Diversification is No Fun(A Wealth of Common Sense)
The cyclical nature of the financial markets is perhaps their single most reliable aspect. For this reason, a truly diversified portfolio will always perform “worse” than the current cycles’ best performing asset class. It is important not to chase after the big performers, as these cycles will inevitably reverse.

Is Early Retirement Great? For Some, It’s Hard Work To Have Fun(New York Times)
Far too many people are counting down the days until they can retire from their careers. This article addresses the importance of life after retirement, and how it’s perhaps more important to retire to something, not just from something.

Tips for Understanding How Doctors Are Paid(Medical Economics)
Great read for doctors new to their careers, or unfamiliar with how exactly they are compensated. This article dives into the structure of compensation agreements and RVU’s and how to best inform yourself so that you can avoid making any costly mistakes with your next practice.

All Indexes Are Not Created Equal(Irrelevant Investor)
How is it that some indexes outperform others within the same asset class? Despite tracking similar indexes, not all funds maintain the same weighting across sectors. It is important to understand that one year’s performance in similar funds does not provide sufficient evidence as to which is superior. As with any investment, we should evaluate based on long-term performance.

What History Tells Us About Your Investments in 2017(Washington Post)
As we move into 2017, there are many prevailing narratives for what to expect in the coming year. This article provides some historical perspective for what we can expect as we enter the year under a new president, as well as a period of rising interest rates, among others.

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© Wrenne Financial Planning | Crafted by Harris & Ward

Wrenne Financial Planning LLC (“WFP”) is a registered investment adviser offering advisory services in the State of KY, TX, TN and in other jurisdictions where exempted. Registration does not imply a certain level of skill or training. The presence of this website on the Internet shall not be directly or indirectly interpreted as a solicitation of investment advisory services to persons of another jurisdiction unless otherwise permitted by statute. Follow-up or individualized responses to consumers in a particular state by WFP in the rendering of personalized investment advice for compensation shall not be made without our first complying with jurisdiction requirements or pursuant an applicable state exemption.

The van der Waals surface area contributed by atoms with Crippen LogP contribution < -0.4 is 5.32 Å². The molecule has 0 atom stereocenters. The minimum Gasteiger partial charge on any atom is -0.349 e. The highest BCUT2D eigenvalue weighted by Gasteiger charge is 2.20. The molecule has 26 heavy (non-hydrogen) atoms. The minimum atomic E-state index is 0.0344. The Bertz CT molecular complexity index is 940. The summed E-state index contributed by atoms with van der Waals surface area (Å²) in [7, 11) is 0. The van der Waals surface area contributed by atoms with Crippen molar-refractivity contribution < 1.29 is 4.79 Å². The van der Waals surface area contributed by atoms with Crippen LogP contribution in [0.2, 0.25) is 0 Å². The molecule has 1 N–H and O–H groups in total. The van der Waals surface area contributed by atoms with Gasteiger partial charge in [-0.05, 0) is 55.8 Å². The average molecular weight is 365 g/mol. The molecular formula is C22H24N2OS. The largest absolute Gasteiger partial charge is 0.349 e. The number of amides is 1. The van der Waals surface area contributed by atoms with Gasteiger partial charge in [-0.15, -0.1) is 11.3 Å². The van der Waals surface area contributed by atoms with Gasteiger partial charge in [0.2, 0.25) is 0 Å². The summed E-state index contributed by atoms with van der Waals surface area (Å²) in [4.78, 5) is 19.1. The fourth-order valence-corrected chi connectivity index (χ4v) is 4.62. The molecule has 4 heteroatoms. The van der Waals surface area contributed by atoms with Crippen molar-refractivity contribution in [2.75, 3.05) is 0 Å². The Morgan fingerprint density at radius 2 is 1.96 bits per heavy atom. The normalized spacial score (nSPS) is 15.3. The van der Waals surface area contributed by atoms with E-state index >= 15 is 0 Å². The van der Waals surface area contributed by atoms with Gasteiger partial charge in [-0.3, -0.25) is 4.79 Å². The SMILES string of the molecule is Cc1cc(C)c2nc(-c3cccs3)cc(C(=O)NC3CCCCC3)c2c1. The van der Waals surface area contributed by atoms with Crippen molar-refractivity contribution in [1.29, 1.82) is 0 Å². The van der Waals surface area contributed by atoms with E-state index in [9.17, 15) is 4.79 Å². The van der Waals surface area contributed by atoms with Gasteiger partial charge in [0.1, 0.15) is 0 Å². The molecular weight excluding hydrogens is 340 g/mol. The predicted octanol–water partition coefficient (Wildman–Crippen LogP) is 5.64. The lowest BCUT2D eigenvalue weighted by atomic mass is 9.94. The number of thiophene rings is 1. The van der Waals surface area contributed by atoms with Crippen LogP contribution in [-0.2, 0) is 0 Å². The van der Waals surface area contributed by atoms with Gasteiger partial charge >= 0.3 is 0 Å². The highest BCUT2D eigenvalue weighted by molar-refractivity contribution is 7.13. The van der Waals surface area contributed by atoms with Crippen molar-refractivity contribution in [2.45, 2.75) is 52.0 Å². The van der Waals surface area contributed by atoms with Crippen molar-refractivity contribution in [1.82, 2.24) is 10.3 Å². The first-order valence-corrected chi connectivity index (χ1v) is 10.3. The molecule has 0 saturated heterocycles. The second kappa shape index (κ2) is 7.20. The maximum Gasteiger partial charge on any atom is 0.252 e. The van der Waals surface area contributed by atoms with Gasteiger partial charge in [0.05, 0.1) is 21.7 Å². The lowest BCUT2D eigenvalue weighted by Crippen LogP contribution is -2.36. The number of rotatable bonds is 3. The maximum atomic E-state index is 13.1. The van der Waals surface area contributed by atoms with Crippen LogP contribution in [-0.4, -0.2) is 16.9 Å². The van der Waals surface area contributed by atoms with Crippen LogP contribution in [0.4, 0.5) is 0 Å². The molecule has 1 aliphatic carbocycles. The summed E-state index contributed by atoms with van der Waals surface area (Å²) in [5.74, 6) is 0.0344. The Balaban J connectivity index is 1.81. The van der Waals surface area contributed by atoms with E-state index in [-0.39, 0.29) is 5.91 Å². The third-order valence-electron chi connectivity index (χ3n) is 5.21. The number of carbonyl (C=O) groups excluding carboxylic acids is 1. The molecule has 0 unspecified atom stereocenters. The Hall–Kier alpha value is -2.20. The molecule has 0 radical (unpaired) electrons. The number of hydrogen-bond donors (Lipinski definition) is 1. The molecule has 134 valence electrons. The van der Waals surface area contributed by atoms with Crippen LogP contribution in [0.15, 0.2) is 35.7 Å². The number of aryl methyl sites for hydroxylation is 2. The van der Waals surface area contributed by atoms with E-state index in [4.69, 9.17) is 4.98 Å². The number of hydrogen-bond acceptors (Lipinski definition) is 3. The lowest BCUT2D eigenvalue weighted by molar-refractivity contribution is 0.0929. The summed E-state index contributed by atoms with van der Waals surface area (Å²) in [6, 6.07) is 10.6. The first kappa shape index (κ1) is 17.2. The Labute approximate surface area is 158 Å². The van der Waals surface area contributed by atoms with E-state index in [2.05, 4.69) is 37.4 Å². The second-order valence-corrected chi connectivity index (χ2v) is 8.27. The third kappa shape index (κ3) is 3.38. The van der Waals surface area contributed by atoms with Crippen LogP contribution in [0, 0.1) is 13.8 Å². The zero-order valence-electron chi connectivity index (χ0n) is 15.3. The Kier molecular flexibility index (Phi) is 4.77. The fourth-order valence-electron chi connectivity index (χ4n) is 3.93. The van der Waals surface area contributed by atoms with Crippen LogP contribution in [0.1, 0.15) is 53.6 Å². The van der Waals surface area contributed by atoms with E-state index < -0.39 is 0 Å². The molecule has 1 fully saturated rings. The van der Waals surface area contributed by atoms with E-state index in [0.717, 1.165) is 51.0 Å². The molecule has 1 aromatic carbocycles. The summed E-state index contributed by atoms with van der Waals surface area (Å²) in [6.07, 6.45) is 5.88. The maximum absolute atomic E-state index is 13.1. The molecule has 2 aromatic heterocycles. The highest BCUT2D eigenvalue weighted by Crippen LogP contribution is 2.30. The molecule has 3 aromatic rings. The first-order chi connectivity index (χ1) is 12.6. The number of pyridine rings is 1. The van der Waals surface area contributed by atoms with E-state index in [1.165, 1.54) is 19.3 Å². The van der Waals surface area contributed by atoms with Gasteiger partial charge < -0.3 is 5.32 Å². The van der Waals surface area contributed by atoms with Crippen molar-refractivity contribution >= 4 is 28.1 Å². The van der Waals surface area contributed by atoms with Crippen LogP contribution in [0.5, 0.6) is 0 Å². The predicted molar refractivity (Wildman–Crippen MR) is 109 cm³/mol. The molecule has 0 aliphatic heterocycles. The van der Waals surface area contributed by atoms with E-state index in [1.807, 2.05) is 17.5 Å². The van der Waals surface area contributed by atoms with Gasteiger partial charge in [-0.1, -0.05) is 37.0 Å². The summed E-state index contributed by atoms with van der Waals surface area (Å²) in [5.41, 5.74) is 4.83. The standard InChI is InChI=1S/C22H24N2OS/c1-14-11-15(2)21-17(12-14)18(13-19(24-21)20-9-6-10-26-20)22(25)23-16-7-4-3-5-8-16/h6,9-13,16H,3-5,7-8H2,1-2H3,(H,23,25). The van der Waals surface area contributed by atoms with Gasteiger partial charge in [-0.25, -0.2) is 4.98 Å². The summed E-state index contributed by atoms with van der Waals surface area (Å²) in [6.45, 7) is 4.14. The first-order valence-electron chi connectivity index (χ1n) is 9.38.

All written content on this site is for information purposes only. Opinions expressed herein are solely those of WFP, unless otherwise specifically cited. Material presented is believed to be from reliable sources and no representations are made by our firm as to another parties’ informational accuracy or completeness. All information or ideas provided should be discussed in detail with an advisor, accountant or legal counsel prior to implementation.

5 Questions Every Physician Must Ask Their Financial Adviser

5 Questions Every Physician Must Ask Their Financial Adviser

Recently, we were featured in the Medical Economics magazine. The first few items on our list of “5 Questions Every Physician Must Ask Their Financial Adviser” are below, and you can find the rest of the list here (page 30).

1) Are you a Fiduciary 100% of the time?

Unlike most professionals, financial advisers have a choice of operating under one of two professional standards: suitability or fiduciary. The fiduciary standard requires advisers to act in their client’s best interests, whereas the suitability standard does not.

Advisers fall into one of three camps: fiduciary all the time, suitability all the time or both. Those that do both “wear two hats” by switching back and forth between suitability and fiduciary standards. Don’t settle for the part-time fiduciary. It’s best to verify they’re acting as a fiduciary all the time.

2) How Many Physicians Do You Work With?

Cutting-edge advisory firms are building niches to stay relevant and provide the best possible value to their clients. Industry experts say firms should target between 50 and 150 clients per adviser depending upon the level of services provided.

If they’re dedicated to a specific niche, at least 50% of those clients should be within it. The more specific their niche, the better. Ideally your adviser has a manageable number of clients with a very high percentage consisting of physicians just like you.

You can continue reading here!

Reducing the Noise: Making Better Investment Decisions

Reducing the Noise: Making Better Investment Decisions